The short answer.....
You don't. Graphic design is about balance, proximity, white space, interaction, etc. These are things a child is still developing a sense for. You can't push a child to interpret their world around them faster than they can develop.
The longer answer....
While painting and drawing is one aspect of some designer toolboxes, it is not the be-all-end-all. There are and have been very successful designers that have never "drawn" any representational objects. Design isn't about a tree looking like a tree. It's about where that tree is and how it relates to other objects around it. The flow of the eye across a page/piece. The inherent balance conveyed when looking at a design. All things children are still learning well into their teenage years. It's entirely possible to paint/draw like a wizard with miraculous skills, and yet, never be able to design. Just as the inverse is true -- have a great eye for design, but not be able to draw/paint.
Painting/drawing techniques can certainly aide in removing limitations when creating a design. If you can draw a tree, you don't need to go find that specific angle of a tree as a stock image to use. And through painting/drawing children can start to get a handle on things like proportion, scale, and placement. So there is benefit to those skills.
In terms of tools... you can paint and draw in Photoshop or Illustrator. If the child has an interest, let them use professional level tools to explore their art. Adobe comes with a hefty price tag.... so you can at least use software which is relatable to design, such as Inkscape or The Gimp. That way they'll be a leg up on the tools when they do gain a better grasp of design concepts. Be aware though having the tools is not encouragement to "design". Software is software. Design has a rich and lustrous history long before any software entered anyone's mind. Focusing on tools will do nothing more than foster an interest in the tools, not design. Design is not Photoshop, Illustrator, Adobe, Gimp, etc. In fact design has nothing to do with the tools. The tools are about production.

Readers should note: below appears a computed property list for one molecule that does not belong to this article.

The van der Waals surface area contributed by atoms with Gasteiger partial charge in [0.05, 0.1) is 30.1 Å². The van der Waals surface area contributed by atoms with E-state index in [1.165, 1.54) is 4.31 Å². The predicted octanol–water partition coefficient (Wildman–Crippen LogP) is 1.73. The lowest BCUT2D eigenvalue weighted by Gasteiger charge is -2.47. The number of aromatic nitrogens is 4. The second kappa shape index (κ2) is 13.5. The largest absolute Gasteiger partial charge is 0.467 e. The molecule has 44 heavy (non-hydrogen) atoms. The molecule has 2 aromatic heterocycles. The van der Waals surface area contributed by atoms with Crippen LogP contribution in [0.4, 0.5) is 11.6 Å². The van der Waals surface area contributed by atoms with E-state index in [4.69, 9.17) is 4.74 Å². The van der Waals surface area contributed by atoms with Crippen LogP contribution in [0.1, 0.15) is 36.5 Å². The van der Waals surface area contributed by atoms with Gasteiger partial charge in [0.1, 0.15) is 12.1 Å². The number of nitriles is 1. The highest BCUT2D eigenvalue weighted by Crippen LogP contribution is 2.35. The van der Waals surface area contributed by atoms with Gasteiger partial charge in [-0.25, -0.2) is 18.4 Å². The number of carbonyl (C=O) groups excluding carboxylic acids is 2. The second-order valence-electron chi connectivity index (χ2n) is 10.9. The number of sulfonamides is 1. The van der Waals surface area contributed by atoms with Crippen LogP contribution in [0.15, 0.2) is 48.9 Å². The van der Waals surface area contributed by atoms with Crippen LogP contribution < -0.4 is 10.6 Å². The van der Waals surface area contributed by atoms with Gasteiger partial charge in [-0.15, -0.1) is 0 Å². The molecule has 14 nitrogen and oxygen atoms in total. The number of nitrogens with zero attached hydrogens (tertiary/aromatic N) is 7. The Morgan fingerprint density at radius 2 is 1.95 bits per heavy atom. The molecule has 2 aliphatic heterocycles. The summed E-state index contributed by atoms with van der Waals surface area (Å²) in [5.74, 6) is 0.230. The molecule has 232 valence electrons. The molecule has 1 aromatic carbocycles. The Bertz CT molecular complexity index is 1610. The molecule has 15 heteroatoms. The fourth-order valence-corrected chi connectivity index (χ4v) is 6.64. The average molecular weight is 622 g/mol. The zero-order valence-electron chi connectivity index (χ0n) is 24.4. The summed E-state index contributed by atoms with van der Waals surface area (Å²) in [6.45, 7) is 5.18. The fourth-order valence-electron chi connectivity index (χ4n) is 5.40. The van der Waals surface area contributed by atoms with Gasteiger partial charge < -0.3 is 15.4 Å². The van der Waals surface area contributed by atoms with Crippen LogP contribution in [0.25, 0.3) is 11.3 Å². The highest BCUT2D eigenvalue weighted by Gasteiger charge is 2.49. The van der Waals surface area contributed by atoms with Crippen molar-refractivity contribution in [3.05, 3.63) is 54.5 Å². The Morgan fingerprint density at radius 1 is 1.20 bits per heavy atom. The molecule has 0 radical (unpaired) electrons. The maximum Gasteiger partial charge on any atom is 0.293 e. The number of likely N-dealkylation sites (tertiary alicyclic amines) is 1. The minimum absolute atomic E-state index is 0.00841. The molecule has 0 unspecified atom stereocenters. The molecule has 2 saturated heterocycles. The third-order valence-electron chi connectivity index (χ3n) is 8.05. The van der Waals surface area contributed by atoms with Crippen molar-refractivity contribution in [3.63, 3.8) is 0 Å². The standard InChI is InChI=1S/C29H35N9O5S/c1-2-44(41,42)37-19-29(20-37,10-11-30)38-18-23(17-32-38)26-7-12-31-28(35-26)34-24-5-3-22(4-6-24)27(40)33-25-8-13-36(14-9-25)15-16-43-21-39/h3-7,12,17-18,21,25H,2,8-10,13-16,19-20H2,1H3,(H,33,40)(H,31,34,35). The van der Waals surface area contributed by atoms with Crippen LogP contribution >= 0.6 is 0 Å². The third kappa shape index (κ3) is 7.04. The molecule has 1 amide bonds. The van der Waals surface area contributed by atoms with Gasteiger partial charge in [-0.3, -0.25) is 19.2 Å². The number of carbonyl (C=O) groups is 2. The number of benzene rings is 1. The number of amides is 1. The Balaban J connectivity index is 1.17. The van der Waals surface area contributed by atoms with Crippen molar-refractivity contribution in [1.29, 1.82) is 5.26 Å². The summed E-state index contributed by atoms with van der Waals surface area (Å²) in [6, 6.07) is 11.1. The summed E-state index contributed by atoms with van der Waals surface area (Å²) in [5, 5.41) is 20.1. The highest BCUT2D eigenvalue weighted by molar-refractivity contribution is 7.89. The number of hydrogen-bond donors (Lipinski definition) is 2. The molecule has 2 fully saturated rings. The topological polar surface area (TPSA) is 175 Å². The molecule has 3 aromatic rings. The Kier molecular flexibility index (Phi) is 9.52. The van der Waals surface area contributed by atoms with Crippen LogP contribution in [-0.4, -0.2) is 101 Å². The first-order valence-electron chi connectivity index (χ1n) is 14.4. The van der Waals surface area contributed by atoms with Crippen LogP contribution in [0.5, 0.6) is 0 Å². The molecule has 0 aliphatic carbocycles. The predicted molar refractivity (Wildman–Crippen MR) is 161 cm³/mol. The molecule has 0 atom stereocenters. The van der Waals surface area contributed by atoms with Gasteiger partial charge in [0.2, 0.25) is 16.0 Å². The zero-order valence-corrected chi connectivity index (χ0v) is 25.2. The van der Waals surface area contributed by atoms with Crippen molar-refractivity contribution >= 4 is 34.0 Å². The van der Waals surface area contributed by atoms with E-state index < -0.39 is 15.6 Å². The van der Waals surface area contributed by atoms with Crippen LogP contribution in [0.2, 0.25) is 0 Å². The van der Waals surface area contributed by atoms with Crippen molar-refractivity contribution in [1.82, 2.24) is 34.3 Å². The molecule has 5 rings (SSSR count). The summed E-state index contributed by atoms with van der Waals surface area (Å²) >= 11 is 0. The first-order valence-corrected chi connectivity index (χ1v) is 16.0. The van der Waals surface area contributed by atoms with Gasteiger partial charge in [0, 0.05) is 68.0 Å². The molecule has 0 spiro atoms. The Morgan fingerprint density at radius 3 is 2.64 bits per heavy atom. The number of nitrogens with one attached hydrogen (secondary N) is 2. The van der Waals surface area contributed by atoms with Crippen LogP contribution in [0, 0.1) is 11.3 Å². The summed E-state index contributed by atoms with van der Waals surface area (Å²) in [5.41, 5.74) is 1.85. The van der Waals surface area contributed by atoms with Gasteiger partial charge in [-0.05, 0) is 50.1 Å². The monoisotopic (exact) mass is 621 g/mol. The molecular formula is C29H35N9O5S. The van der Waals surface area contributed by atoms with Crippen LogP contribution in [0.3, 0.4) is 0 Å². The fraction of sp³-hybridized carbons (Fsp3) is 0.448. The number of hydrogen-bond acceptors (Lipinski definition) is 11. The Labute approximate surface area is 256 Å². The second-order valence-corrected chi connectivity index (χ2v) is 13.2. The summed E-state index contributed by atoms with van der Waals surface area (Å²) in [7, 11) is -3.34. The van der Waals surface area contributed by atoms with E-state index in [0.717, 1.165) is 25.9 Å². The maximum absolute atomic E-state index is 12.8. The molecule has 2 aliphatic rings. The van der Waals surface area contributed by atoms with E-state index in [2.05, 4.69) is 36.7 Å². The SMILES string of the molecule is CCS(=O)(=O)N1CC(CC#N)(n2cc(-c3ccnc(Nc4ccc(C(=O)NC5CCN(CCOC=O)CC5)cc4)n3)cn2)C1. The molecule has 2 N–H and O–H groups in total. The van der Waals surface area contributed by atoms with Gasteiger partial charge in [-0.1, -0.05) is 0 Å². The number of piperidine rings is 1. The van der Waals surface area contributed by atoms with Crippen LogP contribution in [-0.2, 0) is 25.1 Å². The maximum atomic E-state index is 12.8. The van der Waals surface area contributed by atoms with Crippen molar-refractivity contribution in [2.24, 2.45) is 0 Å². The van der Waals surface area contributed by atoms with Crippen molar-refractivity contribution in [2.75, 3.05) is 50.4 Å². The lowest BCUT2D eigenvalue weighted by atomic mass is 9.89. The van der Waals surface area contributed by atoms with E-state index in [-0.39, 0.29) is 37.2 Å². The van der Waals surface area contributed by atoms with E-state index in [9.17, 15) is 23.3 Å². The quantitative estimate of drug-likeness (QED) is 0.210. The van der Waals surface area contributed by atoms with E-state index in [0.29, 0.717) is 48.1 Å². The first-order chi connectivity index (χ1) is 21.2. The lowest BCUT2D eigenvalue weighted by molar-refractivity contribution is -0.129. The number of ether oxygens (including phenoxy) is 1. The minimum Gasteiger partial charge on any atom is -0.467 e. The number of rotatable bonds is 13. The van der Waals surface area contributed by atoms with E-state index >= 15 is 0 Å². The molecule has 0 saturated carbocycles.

I, personally, don't think you can "get a child interested" in anything. They either are interested or not. And you can't force an interest. If they like to paint and draw, support that all you can. If they continue to improve and do things such as start adding text or creating more "layout" style artwork, then you can explore topics such as letterforms and typefaces or balance and whitespace.
I suppose you could encourage them to make signs, flier, posters, etc. Things that are more "design" oriented as opposed to painting/drawing.
I don't think a tablet is necessary by any means. In fact, in terms of "design" a tablet may be a hinderance, offering too much freedom to draw/paint as opposed to focusing on things like placement.Tablets are not a tool every designer likes or uses and is not really mandatory in any sense. (Disclosure, I use a tablet and haven't touched a mouse in over a decade, other than to install tablet drivers on a new system).
In the end, all you can really do is provide the resources and see if it catches on. As I'm sure you're aware, an interest at 10... may be a distant memory at 12.